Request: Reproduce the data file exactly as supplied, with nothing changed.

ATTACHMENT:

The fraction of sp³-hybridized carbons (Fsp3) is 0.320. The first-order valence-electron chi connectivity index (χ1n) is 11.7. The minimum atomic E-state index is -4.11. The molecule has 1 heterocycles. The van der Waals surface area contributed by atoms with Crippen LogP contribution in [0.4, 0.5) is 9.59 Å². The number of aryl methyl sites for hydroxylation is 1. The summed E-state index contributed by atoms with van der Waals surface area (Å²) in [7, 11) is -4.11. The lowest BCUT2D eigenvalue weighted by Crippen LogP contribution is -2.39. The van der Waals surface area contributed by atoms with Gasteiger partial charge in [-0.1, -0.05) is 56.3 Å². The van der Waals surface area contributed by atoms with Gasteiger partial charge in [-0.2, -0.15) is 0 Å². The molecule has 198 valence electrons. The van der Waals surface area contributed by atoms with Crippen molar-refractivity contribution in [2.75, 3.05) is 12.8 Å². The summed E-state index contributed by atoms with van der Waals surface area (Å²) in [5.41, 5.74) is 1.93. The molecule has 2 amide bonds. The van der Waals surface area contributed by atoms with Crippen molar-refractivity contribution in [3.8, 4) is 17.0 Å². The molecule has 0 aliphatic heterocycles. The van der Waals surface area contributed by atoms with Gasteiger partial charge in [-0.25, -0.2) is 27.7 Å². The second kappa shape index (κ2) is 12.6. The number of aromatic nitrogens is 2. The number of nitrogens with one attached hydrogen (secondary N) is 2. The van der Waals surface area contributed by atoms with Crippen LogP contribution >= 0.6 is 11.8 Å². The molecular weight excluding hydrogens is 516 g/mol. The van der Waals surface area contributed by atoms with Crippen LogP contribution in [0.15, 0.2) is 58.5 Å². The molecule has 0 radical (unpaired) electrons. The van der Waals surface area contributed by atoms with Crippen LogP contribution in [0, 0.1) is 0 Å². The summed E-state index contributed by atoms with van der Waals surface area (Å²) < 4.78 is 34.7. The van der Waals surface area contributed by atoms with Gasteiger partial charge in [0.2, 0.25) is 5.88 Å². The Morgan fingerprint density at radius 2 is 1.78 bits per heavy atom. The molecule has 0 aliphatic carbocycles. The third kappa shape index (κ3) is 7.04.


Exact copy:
The fraction of sp³-hybridized carbons (Fsp3) is 0.320. The first-order valence-electron chi connectivity index (χ1n) is 11.7. The minimum atomic E-state index is -4.11. The molecule has 1 heterocycles. The van der Waals surface area contributed by atoms with Crippen LogP contribution in [0.4, 0.5) is 9.59 Å². The number of aryl methyl sites for hydroxylation is 1. The summed E-state index contributed by atoms with van der Waals surface area (Å²) in [7, 11) is -4.11. The lowest BCUT2D eigenvalue weighted by Crippen LogP contribution is -2.39. The van der Waals surface area contributed by atoms with Gasteiger partial charge in [-0.1, -0.05) is 56.3 Å². The van der Waals surface area contributed by atoms with Gasteiger partial charge in [-0.2, -0.15) is 0 Å². The molecule has 198 valence electrons. The van der Waals surface area contributed by atoms with Crippen molar-refractivity contribution in [2.75, 3.05) is 12.8 Å². The summed E-state index contributed by atoms with van der Waals surface area (Å²) in [5.41, 5.74) is 1.93. The molecule has 2 amide bonds. The van der Waals surface area contributed by atoms with Crippen molar-refractivity contribution in [3.8, 4) is 17.0 Å². The molecule has 0 aliphatic heterocycles. The van der Waals surface area contributed by atoms with Gasteiger partial charge in [-0.25, -0.2) is 27.7 Å². The second kappa shape index (κ2) is 12.6. The number of aromatic nitrogens is 2. The number of nitrogens with one attached hydrogen (secondary N) is 2. The van der Waals surface area contributed by atoms with Crippen LogP contribution >= 0.6 is 11.8 Å². The molecular weight excluding hydrogens is 516 g/mol. The van der Waals surface area contributed by atoms with Crippen LogP contribution in [0.15, 0.2) is 58.5 Å². The molecule has 0 radical (unpaired) electrons. The van der Waals surface area contributed by atoms with Crippen LogP contribution in [0, 0.1) is 0 Å². The summed E-state index contributed by atoms with van der Waals surface area (Å²) < 4.78 is 34.7. The van der Waals surface area contributed by atoms with Gasteiger partial charge in [0.2, 0.25) is 5.88 Å². The Morgan fingerprint density at radius 2 is 1.78 bits per heavy atom. The molecule has 0 aliphatic carbocycles. The third kappa shape index (κ3) is 7.04.